Tuesday, August 9, 2011

Could riots in London be bad for students in Alabama?

I have been trying to push for the use of student-owned hardware to help improve the overall level of technology integration in K-12 education for a bit. Now, in addition to the anxieties about cheating and sexting, I have to worry about one of the subtler thematic elements playing out now in the press coverage of the London riots, that of the subversive possibilities of organization, be it political or criminal, via mobile devices.

While the Blackberry might be uniquely suited for these purposes (and, meanwhile, I am the only one noticing the predeliction for BBs among teen texters, especially if they have a model with a grandfathered "text-only" plan without data?), I worry that the hysteria will extend to any device which allows students to communicate. Pencil and paper? Slates and chalk?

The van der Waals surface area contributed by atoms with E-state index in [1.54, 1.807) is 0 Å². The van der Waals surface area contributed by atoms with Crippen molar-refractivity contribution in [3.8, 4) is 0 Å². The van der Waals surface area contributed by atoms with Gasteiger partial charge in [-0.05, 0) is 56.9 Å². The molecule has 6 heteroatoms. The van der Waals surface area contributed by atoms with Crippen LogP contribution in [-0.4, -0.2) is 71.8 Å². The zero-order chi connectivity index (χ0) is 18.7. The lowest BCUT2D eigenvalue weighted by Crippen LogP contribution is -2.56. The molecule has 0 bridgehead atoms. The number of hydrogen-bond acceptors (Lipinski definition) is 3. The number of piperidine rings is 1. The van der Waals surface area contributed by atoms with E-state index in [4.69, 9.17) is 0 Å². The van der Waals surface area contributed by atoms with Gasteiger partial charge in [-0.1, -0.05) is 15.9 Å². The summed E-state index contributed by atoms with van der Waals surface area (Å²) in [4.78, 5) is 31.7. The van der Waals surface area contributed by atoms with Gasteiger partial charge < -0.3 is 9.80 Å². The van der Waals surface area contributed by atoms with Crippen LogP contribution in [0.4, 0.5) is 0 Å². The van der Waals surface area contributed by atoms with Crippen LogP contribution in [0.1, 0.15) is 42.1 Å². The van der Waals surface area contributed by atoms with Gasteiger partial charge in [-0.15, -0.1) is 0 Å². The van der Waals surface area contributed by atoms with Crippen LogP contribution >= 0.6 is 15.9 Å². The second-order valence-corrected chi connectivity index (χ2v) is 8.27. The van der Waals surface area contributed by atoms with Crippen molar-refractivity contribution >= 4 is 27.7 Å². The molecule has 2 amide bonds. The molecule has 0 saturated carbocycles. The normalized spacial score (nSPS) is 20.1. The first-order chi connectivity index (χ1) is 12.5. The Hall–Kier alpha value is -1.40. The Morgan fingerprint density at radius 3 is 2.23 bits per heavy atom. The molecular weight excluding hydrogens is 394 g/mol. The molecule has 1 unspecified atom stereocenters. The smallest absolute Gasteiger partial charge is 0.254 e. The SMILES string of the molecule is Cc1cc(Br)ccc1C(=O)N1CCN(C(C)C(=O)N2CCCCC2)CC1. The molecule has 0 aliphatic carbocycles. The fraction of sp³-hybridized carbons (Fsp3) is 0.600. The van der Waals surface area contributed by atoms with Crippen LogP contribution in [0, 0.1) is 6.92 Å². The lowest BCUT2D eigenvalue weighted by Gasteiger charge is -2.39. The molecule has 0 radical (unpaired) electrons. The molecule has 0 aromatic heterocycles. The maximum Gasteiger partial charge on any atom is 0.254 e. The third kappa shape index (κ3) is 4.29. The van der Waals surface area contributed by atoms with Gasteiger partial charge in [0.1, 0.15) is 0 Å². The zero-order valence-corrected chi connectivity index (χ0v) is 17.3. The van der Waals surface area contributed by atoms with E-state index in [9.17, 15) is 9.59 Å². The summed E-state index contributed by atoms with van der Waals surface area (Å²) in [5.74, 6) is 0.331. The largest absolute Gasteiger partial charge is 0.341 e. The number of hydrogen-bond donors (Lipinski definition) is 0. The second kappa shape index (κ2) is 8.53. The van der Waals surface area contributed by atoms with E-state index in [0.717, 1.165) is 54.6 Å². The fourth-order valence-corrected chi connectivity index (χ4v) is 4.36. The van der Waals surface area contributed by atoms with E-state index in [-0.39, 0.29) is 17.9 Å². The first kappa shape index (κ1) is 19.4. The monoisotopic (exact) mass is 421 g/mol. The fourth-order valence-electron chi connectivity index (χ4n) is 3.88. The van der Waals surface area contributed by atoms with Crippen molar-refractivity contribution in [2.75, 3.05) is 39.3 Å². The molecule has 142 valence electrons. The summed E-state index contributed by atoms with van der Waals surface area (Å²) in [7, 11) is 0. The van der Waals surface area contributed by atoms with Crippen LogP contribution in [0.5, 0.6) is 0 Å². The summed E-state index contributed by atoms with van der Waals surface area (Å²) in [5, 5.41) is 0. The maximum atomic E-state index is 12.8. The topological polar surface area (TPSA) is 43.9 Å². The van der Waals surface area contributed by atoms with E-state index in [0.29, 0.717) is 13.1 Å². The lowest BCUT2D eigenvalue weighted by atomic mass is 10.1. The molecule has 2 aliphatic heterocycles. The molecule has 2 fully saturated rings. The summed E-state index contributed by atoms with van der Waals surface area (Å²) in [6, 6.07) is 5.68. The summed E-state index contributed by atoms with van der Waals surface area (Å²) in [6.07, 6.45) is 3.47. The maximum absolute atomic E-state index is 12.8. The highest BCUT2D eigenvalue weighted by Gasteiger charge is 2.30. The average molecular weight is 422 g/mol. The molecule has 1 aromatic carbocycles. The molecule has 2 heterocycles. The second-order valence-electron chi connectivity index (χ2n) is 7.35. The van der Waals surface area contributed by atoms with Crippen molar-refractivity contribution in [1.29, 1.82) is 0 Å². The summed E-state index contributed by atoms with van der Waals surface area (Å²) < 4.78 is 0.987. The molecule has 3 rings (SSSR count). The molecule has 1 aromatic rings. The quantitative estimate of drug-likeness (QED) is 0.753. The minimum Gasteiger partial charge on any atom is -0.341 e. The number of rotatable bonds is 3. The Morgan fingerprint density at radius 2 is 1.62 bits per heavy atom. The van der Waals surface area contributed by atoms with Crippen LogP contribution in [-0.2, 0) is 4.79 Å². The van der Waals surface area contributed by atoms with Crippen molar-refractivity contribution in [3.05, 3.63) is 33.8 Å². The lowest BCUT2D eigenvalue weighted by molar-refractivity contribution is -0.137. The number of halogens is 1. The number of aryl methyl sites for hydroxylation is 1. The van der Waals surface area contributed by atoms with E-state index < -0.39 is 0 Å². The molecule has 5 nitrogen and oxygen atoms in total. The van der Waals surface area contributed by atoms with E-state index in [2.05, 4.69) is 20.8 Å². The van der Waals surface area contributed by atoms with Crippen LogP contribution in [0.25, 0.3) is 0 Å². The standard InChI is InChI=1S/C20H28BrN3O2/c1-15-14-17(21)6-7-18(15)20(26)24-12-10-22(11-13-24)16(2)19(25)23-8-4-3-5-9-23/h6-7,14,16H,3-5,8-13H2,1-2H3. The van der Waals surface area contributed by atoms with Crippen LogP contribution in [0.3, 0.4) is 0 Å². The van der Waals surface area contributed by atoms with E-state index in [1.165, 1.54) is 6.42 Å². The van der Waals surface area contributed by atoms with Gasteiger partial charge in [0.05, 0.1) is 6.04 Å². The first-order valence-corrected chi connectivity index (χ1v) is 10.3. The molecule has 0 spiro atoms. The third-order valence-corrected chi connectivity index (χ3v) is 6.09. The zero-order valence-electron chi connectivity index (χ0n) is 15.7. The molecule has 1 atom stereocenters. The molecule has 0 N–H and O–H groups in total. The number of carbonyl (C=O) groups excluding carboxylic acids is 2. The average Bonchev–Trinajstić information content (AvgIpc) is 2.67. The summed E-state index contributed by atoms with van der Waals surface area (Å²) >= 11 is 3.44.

I guess I have been thinking a lot about organization versus control in school environments. I have been wondering how many policies have been put into place because of the inability of a handful of teachers to manage their students. But, chasing cell phones, I feel a little like these blundering security guards, pulling at some straws related to terror attacks:

Meanwhile, I have resorted to the Torygraph.

1 comment:

  1. Also, see the #riot:self-organized, hyper-networked revolution article in Wired, and read Wired UK's coverage of the riots. Average commute for rioting? 2.2 miles.